Deity Highlight: 𒀭𒀏 — Nanshe

In Sumerian mythology, Nanshe or Nanše was the daughter of Enki and Ninhursag.

Her functions as a goddess were varied. She was a goddess of social justice, prophecy, fertility and fishing. She is most likely symbolized by pelicans and fish.

During the time of Gudea (2144 – 2124 BCE), many hymns to Nanshe appeared showing her in an elevated position in the pantheon. She was the widely worshiped goddess of social justice. She nurtured orphans, provided for widows, gave advice to those in debt, and took in refugees from war torn areas.

Holding a higher ranking in the pantheon during this era, Nanshe sometimes shared the same tasks as Utu, the traditional god of justice. She sat on the holy thrones with the other prominent gods, and was seen as a goddess of protection.

“O lady, O queen, O goddess,
Your right hand is justice.
Utu has entrusted his power unto you;
Your mercy is without end.
O Nanshe:
Great is your name in Heaven, Earth, and the Underworld.

O lady, O queen, O goddess,
The power that casts down the proud and exalts the humble.
The downcast look upon you and are strengthened;
The widow and the orphan find comfort in your great house.
O Nanshe:
Great is your name in Heaven, Earth, and the Underworld.

O lady, O queen, O goddess,
Your left hand is liberty.
The man in bondage looks upon you and is freed from his shackles;
The ravaged find healing in your embrace.
In your presence the oppressed may live and move and have their being.
O Nanshe:
Great is your name in Heaven, Earth, and the Underworld.”

The Enûma Eliš: An Adaptation

Part one.

Part two.

Part three.

Part four.

Here begins Tablet IV…

Lahmu and Lahamu took their seat in the holy assembly. To their left, the Igigi gods took their seats in the holy assembly; to their right, the Anunnaki gods took their seats in the holy assembly. Anshar, Anu, and Ea led Marduk to the feet of the holy mother and the holy father. They prepared a dais for him and presented him before the assembly of the Holy Ones to receive from them the right to rule.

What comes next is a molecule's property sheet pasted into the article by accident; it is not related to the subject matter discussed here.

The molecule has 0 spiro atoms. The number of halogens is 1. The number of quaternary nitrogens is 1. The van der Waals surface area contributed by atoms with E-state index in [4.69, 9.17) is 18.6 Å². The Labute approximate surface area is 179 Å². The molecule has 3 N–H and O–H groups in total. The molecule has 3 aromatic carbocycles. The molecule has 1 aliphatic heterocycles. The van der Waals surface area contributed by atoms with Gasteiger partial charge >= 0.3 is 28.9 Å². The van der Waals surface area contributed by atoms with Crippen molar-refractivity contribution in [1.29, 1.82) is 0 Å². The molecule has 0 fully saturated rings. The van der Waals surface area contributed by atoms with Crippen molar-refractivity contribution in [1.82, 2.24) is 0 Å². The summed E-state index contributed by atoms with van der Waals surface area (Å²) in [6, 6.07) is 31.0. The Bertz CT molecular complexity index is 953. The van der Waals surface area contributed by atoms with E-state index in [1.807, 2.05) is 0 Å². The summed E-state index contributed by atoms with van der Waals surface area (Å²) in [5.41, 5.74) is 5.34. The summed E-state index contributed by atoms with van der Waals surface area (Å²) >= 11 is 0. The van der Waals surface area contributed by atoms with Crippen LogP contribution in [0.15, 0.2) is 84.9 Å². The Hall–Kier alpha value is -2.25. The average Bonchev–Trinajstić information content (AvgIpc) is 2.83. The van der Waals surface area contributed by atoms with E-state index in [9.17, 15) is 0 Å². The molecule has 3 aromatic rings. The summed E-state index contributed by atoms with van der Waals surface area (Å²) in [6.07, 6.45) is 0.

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The Enûma Eliš: An Adaptation

What follows is part one of my adaptation of one of the most notable Mesopotamian myth — that of the Babylonian creation epic known as the Enûma Eliš, or “When on high”. This text has been adapted by myself and was originally intended for major publication. Due to its length however, the decision was made to publish it here.

As with all mythological texts, there are other matters at play.

The text served as a political and ecclesiastical means of asserting the rule of the Babylonian god, Marduk and signifies the defining moment of his rise to power. Thus legitimizing his dominion over all of them, including Enlil, the undisputed head of the Mesopotamian pantheon as a whole.

For the sake of simplicity, accented letters have been replaced by those letters which would otherwise determine their sound (e.g., “š” being replaced with “sh”).

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Adapa: An Adaptation

Early myths and religious texts contextualize the mortality of humanity.

This theme is quite common in religious traditions of the indigenous people of North America. In Greek myth, we find that it is the opening of Pandora’s box that releases death into the world — an event orchestrated by Zeus after his quarrel with Prometheus. 

The biblical account of Adam and Eve found in the Book of Genesis is perhaps the most well-known narrative in the western world all thanks to the forbidden fruit of Eden and the sibilant voice of a certain serpent. 

The Mesopotamian people have a myth of their own…

The mythological narrative of Adapa adapted for this site is based on the translation of the original cuneiform tablet. The story is known as “Adapa and the South Wind” and originates from fragmented tablets from the Library of Ashurbanipal circa 600 BCE and older texts from Tell el-Amarna (south of the modern Egyptian city, al-Minya) circa 1300 BCE.

I have taken notable liberties with the myth’s narrative in the prose that follows. The original myth does not mention Adapa’s family or go into detail about his interactions with the gods other than greeting them at the gate and a brief explanation of his actions. 

Within the context of myth, these parts of the narrative could be considered apocryphal. 

Adapa, over time, became a figure of great prominence and was invoked during exorcism rites. The exorcist would also conflate themselves with him by speaking the proclamation, “I am Adapa!”.

In an attempt to reconcile Sumerian and Akkadian sources, I have purposefully used both Sumerian and Akkadian names when referring to the deities depicted in the story — especially Enki. The Akkadians referred to him as Ea (pronounced “Yah”). Some Akkadian texts however, also refer to Ea by his Sumerian name. Another name used to refer to Enki is Nudimmud. 

This story is but a part of a greater story “I, Adapa”, which may be found in Bibliotheca Alexandrina’s anthology entitled “Circe’s Cauldron: Pagan Poems and Tales of Magic and Witchcraft”. 

Copyright 2020 by the author and publisher. 

“In the beginning there was Adapa: chief among men in Eridu;

In the beginning there was Adapa: his word was like the divine utterance of An, the highest of Heaven;

In the beginning there was Adapa: Nudimmud, who is Enki and Ea, gave him a vast and all-knowing mind…”

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